Cohen’s Analysis: If a team that was desperate to make the playoffs this season but could easily slip next year and miss the postseason entirely was willing to trade an unprotected 2014 draft pick, should the Magic offer one of their valuable assets to try and attain that pick? By all accounts, the next two franchise superstars will potentially be available in the draft in 2014. League policy doesn’t permit mentioning prospects until they have officially declared for the draft. It’s tempting; indeed, especially if Orlando doesn’t feel it will be in position to net a franchise player via trade or free agency.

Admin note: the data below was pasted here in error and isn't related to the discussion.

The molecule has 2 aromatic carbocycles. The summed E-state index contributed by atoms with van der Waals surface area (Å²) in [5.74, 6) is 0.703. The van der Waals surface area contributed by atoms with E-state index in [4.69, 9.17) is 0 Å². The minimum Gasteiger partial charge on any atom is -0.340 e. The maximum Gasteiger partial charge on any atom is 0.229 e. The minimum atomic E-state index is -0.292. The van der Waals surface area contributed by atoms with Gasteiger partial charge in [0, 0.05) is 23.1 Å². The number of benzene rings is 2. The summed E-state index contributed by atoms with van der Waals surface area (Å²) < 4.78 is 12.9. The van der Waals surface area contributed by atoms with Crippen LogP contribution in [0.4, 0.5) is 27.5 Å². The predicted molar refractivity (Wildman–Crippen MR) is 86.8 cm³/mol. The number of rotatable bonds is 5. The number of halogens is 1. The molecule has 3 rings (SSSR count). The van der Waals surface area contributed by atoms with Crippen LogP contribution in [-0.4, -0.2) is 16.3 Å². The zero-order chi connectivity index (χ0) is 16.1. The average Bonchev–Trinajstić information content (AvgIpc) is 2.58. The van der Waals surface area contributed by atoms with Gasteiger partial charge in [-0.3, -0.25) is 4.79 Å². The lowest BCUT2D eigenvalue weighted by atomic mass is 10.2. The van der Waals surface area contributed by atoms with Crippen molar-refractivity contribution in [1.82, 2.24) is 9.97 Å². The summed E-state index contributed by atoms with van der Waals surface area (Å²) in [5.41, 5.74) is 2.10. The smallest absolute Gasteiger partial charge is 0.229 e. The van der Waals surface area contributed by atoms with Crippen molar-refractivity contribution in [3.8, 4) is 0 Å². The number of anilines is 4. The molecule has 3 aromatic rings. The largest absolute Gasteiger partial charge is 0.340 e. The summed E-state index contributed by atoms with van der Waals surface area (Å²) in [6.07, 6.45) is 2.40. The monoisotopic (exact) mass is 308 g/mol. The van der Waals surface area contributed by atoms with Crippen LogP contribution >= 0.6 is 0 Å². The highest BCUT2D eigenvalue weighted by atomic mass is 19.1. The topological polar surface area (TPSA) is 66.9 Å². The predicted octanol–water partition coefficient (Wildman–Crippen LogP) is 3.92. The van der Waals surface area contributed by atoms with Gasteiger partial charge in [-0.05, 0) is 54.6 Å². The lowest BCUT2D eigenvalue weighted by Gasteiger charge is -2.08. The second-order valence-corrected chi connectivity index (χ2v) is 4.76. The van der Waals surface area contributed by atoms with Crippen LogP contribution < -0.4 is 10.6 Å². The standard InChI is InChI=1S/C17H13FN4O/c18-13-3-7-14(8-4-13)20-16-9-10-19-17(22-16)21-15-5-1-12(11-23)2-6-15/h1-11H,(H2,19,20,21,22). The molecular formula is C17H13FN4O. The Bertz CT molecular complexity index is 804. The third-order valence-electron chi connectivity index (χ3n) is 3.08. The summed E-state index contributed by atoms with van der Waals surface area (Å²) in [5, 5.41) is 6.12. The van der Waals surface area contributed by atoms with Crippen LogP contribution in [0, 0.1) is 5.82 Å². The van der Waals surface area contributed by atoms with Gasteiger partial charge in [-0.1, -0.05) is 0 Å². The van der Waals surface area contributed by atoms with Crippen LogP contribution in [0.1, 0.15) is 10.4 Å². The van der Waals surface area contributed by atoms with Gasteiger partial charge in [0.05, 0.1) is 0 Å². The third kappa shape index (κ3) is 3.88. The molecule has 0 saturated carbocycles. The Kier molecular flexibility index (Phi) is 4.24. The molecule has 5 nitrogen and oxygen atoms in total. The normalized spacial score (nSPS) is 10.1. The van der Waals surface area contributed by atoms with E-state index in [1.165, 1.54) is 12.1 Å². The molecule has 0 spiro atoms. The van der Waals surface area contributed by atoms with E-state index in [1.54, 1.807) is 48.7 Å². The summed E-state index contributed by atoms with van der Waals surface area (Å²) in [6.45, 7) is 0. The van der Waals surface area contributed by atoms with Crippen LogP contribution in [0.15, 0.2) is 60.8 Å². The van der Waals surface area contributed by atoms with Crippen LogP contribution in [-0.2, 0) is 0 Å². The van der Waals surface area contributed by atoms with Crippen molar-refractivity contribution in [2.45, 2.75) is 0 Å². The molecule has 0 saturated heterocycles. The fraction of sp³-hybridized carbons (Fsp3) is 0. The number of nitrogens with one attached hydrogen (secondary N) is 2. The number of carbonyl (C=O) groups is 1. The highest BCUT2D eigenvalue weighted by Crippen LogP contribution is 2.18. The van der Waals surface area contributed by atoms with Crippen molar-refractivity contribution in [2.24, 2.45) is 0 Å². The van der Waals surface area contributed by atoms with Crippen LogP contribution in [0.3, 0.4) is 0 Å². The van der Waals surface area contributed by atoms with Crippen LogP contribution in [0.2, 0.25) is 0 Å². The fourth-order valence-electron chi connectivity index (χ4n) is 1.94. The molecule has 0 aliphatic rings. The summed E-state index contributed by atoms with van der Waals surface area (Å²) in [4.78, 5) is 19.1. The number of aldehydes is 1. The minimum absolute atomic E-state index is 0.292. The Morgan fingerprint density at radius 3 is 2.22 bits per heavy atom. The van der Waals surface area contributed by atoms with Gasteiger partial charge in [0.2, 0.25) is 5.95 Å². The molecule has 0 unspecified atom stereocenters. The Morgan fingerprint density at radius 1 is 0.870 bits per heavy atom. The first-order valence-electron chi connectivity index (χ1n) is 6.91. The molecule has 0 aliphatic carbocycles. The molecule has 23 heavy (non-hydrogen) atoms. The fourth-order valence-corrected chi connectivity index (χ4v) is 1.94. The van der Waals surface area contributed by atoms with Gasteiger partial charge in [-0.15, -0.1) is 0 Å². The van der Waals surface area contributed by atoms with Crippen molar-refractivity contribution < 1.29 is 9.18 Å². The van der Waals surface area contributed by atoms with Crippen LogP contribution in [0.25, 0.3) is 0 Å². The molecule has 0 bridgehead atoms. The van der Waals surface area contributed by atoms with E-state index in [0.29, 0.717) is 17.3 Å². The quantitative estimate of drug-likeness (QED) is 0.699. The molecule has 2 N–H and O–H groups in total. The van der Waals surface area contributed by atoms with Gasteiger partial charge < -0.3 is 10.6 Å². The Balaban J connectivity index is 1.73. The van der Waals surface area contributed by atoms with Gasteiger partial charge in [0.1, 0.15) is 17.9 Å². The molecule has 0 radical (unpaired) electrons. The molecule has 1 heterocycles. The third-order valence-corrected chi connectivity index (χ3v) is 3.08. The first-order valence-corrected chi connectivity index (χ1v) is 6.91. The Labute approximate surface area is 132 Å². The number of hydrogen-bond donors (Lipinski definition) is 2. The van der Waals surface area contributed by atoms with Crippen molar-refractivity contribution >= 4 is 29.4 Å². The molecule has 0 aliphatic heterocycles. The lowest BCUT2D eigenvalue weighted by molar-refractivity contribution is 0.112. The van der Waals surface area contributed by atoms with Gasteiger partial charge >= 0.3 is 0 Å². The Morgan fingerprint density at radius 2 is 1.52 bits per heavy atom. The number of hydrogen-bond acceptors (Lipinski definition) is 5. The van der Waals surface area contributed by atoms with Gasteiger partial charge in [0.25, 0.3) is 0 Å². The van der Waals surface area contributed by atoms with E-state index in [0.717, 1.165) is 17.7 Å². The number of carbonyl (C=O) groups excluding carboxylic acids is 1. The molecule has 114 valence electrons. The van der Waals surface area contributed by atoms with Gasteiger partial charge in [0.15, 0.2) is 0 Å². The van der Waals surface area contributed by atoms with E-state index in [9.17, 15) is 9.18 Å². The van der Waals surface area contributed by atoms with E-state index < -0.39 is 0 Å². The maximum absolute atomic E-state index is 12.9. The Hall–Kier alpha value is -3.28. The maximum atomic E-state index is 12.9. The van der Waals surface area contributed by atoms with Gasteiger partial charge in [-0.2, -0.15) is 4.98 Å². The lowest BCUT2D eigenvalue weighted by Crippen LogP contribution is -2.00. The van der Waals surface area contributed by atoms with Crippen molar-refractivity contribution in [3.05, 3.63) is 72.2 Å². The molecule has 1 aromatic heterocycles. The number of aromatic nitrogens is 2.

Cohen’s Analysis: The Grizzlies are still a fringe championship contender, though most believe it will be tough for them to beat the Thunder, Spurs or Clippers in the playoffs. Should Memphis stand pat with its roster and not flirt with selling off one of its high-priced players or accept being just slightly above average and realize it may be best to trade Rudy Gay for a compilation of assets? Gay has been in the trade rumor spotlight for the last few years, but previously his loaded contract made it difficult to move him. Now, he is playing the best ball of his career and there are teams willing to add on his expensive contract.